Majel Roddenberry was unable to make a cameo as Lwaxana Troi for the wedding scene. Gene Roddenberry's widow was busy working on the television series Andromeda (2000), of which Majel was the Executive Producer. Gene Roddenberry created the show, and came up with the idea for the series in the 1970s, but the series did not get made or hit television screens until nine years after his demise in 1991.
During the film series, the Enterprise-E deck structure has changed multiple times. In First Contact, Picard states the are 24 decks, yet a security officer states the borg controlled deck 26 to 11, and in this, during the battle with the Remans, the ship loses shielding on Deck 29, allowing the Remans to board.
Bryan Singer: Guest appearance by the man who directed Sir Patrick Stewart in X-Men (2000), X2: X-Men United (2003), and X-Men: Days of Future Past (2014). He is the crew member who takes Worf's place at the Tactical console.
After first reading the script, Marina Sirtis began crying and called Brent Spiner, extremely upset of over the death of Data. Spiner jokingly reminded her that "Data's a fictional character. I'm still alive."
Brent Spiner has claimed he wanted Data to die at the end of the film because he had visibly aged out of the role of an ageless android. However, following the release of Star Trek (2009), Spiner revealed that had there been another film starring the cast of Star Trek: The Next Generation (1987), Data would have been brought back.
After Data's demise, Picard and the Enterprise crew makes a toast to Data by quoting "To absent friends". This is the second time in the Star Trek films where the Enterprise crew toasts to a deceased crew member. The first time it was Star Trek III: The Search for Spock (1984), where Kirk and the original crew honors Spock by toasting "To absent friends" after Spock died from radiation poisoning, repairing the warp core.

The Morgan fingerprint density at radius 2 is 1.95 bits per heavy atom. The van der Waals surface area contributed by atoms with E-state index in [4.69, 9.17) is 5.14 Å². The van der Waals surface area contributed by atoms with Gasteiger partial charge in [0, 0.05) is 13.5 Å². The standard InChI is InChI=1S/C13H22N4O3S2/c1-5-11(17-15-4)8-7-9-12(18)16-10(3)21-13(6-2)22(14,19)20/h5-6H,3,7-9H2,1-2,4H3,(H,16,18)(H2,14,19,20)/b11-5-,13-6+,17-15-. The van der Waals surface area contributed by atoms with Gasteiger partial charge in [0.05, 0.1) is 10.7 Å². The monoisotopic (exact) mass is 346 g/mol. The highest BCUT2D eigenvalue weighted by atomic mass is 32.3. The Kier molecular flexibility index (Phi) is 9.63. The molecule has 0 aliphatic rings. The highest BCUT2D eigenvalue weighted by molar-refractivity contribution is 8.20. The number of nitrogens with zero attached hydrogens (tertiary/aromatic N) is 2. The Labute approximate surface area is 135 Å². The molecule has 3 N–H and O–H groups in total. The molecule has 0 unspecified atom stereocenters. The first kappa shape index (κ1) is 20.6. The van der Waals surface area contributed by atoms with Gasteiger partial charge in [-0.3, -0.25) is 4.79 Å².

Scenes deleted from the end of the film would have introduced Steven Culp as Commander Madden, Riker's replacement as the Enterprise's first officer. Culp later appeared as Major Hayes in the third season of Star Trek: Enterprise (2001).
When in Picard's quarters, the toast they drink to spoken by Picard is "To absent friends", in reference to Data. Admiral Kirk offers the same toast near the beginning of Star Trek III: The Search for Spock (1984), in reference to Spock.
It is implied in the film that Data would become the new First Officer after Riker was promoted to Captain. However, there is a deleted scene where a younger officer is on the bridge, claiming he will be the new First Officer. This scene was left out most likely to give Data more recognition.
As late as the final draft of the script, Shinzon's ship, the Scimitar was written as having its warp core located on the bridge, with Data destroying the ship in the climax by shooting the core. Technical consultant Rick Sternbach demanded that this be changed, feeling that it was both illogical and inconsistent with past Star Trek episodes, and so the finished film swapped it out for the Thaleron weapon's generator, and moved it to being just behind the bridge instead of actually on it.
The film bore some similarities with Star Trek II: The Wrath of Khan (1982): Picard, Data, and Worf discover B4 on a desert planet in the Kolaran system. Shinzon, a clone of Picard was created by the Romulans in a genetic experiment, and the Romulans exiled him to Remus. B-4 is revealed to have been put on the desert planet by Shinzon and used as a bait to lure Picard to the planet. The Enterprise battles the Scimitar in the Bassen Rift, and Data sacrifices his life to save the Enterprise crew. The film was released twenty years after Star Trek II: The Wrath of Khan (1982).